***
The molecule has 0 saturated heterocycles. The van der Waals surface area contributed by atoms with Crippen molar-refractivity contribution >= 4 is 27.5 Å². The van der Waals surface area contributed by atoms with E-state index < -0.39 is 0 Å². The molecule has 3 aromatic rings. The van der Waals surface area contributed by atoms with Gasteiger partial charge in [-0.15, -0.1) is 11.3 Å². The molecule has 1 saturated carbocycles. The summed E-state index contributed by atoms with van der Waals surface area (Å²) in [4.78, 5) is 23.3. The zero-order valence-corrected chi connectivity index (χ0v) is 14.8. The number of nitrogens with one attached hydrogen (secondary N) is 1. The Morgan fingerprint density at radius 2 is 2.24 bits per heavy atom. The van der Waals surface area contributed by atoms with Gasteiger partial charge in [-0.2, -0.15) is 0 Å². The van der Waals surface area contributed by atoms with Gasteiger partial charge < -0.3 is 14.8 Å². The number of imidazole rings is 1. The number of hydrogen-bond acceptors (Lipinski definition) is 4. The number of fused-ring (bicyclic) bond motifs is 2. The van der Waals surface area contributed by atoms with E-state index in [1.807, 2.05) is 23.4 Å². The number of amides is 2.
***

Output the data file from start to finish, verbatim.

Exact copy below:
The molecule has 0 saturated heterocycles. The van der Waals surface area contributed by atoms with Crippen molar-refractivity contribution >= 4 is 27.5 Å². The van der Waals surface area contributed by atoms with E-state index < -0.39 is 0 Å². The molecule has 3 aromatic rings. The van der Waals surface area contributed by atoms with Gasteiger partial charge in [-0.15, -0.1) is 11.3 Å². The molecule has 1 saturated carbocycles. The summed E-state index contributed by atoms with van der Waals surface area (Å²) in [4.78, 5) is 23.3. The zero-order valence-corrected chi connectivity index (χ0v) is 14.8. The number of nitrogens with one attached hydrogen (secondary N) is 1. The Morgan fingerprint density at radius 2 is 2.24 bits per heavy atom. The van der Waals surface area contributed by atoms with Gasteiger partial charge in [-0.2, -0.15) is 0 Å². The van der Waals surface area contributed by atoms with Gasteiger partial charge < -0.3 is 14.8 Å². The number of imidazole rings is 1. The number of hydrogen-bond acceptors (Lipinski definition) is 4. The number of fused-ring (bicyclic) bond motifs is 2. The van der Waals surface area contributed by atoms with E-state index in [1.807, 2.05) is 23.4 Å². The number of amides is 2.